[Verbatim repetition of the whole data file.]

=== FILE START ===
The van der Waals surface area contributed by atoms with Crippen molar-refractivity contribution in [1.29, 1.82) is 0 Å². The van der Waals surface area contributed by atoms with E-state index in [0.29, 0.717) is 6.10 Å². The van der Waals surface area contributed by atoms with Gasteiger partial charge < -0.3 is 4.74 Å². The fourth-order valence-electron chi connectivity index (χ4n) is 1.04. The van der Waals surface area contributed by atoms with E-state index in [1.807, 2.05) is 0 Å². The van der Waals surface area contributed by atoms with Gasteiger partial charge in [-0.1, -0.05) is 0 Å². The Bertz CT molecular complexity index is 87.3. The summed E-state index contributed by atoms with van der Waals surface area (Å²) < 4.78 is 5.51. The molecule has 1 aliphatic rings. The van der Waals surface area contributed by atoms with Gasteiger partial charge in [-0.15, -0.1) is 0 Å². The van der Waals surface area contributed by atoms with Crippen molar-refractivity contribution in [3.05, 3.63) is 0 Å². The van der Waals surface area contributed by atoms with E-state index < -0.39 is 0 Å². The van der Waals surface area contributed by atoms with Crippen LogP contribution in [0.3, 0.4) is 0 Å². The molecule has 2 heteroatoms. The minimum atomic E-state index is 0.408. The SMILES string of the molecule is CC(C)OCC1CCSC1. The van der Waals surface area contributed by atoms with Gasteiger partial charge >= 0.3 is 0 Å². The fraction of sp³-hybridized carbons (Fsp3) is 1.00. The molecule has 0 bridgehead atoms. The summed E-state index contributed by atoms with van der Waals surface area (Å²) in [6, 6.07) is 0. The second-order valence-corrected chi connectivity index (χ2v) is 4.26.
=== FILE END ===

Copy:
The van der Waals surface area contributed by atoms with Crippen molar-refractivity contribution in [1.29, 1.82) is 0 Å². The van der Waals surface area contributed by atoms with E-state index in [0.29, 0.717) is 6.10 Å². The van der Waals surface area contributed by atoms with Gasteiger partial charge < -0.3 is 4.74 Å². The fourth-order valence-electron chi connectivity index (χ4n) is 1.04. The van der Waals surface area contributed by atoms with E-state index in [1.807, 2.05) is 0 Å². The van der Waals surface area contributed by atoms with Gasteiger partial charge in [-0.1, -0.05) is 0 Å². The Bertz CT molecular complexity index is 87.3. The summed E-state index contributed by atoms with van der Waals surface area (Å²) < 4.78 is 5.51. The molecule has 1 aliphatic rings. The van der Waals surface area contributed by atoms with Gasteiger partial charge in [-0.15, -0.1) is 0 Å². The van der Waals surface area contributed by atoms with Crippen molar-refractivity contribution in [3.05, 3.63) is 0 Å². The van der Waals surface area contributed by atoms with E-state index < -0.39 is 0 Å². The van der Waals surface area contributed by atoms with Crippen LogP contribution in [0.3, 0.4) is 0 Å². The molecule has 2 heteroatoms. The minimum atomic E-state index is 0.408. The SMILES string of the molecule is CC(C)OCC1CCSC1. The van der Waals surface area contributed by atoms with Gasteiger partial charge >= 0.3 is 0 Å². The fraction of sp³-hybridized carbons (Fsp3) is 1.00. The molecule has 0 bridgehead atoms. The summed E-state index contributed by atoms with van der Waals surface area (Å²) in [6, 6.07) is 0. The second-order valence-corrected chi connectivity index (χ2v) is 4.26.